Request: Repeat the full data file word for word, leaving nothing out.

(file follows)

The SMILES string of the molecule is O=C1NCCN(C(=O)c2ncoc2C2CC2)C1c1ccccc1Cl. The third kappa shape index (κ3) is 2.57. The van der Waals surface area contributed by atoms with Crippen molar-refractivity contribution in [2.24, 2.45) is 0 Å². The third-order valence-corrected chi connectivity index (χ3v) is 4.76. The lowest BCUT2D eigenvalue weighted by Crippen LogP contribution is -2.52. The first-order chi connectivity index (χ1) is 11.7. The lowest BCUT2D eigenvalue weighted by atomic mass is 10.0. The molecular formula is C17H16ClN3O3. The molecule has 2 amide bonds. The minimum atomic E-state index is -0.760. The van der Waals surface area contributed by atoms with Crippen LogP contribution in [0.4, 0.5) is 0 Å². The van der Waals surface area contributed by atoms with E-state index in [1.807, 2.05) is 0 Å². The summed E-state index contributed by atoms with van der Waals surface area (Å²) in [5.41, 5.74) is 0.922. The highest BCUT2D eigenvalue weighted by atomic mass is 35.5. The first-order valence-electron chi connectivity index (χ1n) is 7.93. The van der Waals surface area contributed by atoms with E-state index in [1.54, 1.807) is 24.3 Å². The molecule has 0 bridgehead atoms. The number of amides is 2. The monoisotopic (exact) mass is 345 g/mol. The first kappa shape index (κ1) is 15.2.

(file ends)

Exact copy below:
The SMILES string of the molecule is O=C1NCCN(C(=O)c2ncoc2C2CC2)C1c1ccccc1Cl. The third kappa shape index (κ3) is 2.57. The van der Waals surface area contributed by atoms with Crippen molar-refractivity contribution in [2.24, 2.45) is 0 Å². The third-order valence-corrected chi connectivity index (χ3v) is 4.76. The lowest BCUT2D eigenvalue weighted by Crippen LogP contribution is -2.52. The first-order chi connectivity index (χ1) is 11.7. The lowest BCUT2D eigenvalue weighted by atomic mass is 10.0. The molecular formula is C17H16ClN3O3. The molecule has 2 amide bonds. The minimum atomic E-state index is -0.760. The van der Waals surface area contributed by atoms with Crippen LogP contribution in [0.4, 0.5) is 0 Å². The van der Waals surface area contributed by atoms with E-state index in [1.807, 2.05) is 0 Å². The summed E-state index contributed by atoms with van der Waals surface area (Å²) in [5.41, 5.74) is 0.922. The highest BCUT2D eigenvalue weighted by atomic mass is 35.5. The first-order valence-electron chi connectivity index (χ1n) is 7.93. The van der Waals surface area contributed by atoms with E-state index in [1.54, 1.807) is 24.3 Å². The molecule has 0 bridgehead atoms. The number of amides is 2. The monoisotopic (exact) mass is 345 g/mol. The first kappa shape index (κ1) is 15.2.